Before the regulations of 1915, this was the ONLY style of ribbon bar under Prussian and Reichs regulations:
Flat overlapped ribbons in a truncated pyramid shape of roughly the same size as would be found on a full size group of parade mounted medals.
Officers generally wore this style without any suspension hooks on the back, because this style was worn ONLY as a ribbon bar. Enlisted ranks wore the same style, but with hooks on back so that they could change from ribbon bars to medal bars.
Illustrated here are a variety dating from the 1890s to the 1930s of sizes worn on different forms of dress:
TOP: circa 1897 about half normal size, as worn by a civilian with miniature medals or as a ribbon bar
SECOND: a small size with 15mm ribbons first actually worn before the war on naval officers' "monkey jacket" mess dress, but here as worn during WW1 on a reefer jacket. This size is almost always naval, and persisted in wear into the Second World War among very old fashioned naval officers.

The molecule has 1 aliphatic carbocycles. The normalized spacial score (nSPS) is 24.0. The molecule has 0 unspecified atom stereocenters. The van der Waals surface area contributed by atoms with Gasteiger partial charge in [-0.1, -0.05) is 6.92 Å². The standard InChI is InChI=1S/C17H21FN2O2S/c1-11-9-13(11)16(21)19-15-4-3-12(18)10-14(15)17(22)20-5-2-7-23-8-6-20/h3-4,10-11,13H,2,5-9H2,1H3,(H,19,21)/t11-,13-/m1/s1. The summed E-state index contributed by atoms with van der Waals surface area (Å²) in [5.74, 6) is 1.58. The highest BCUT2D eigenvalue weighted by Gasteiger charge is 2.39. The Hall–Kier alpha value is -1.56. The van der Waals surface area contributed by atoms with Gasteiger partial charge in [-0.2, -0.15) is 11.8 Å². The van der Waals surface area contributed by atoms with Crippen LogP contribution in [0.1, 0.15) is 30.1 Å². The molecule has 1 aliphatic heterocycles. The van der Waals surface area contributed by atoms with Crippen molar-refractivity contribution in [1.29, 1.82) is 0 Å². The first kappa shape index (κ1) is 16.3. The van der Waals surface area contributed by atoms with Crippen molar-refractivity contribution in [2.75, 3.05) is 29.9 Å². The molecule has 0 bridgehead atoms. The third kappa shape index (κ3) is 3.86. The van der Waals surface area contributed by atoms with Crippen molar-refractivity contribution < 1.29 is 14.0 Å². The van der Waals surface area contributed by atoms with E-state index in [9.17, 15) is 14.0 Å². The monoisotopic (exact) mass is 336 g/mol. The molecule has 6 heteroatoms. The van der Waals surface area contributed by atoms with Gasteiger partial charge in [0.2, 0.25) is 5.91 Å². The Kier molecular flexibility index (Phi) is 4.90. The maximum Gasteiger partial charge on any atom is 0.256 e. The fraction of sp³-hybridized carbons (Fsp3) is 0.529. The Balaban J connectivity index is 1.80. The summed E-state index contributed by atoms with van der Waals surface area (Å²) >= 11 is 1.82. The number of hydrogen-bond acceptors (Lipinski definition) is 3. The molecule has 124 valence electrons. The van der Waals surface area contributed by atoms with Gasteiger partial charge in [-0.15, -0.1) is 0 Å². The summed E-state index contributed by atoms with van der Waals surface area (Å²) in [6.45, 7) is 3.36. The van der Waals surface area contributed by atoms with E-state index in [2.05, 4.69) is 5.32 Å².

THIRD: another smaller version, almost full sized, worn on some sort of civilian clothes in the 1930s, by which time this was a VERY outdated style indeed.
FOURTH: this is actually a Bavarian officer's Prussian (!!!) style bar from the first two years of the First World War. bavarians usually wore the "South German" style-- see that section.
For additional types see the scans following each style section.
1st, 2nd, 3rd courtesy of David S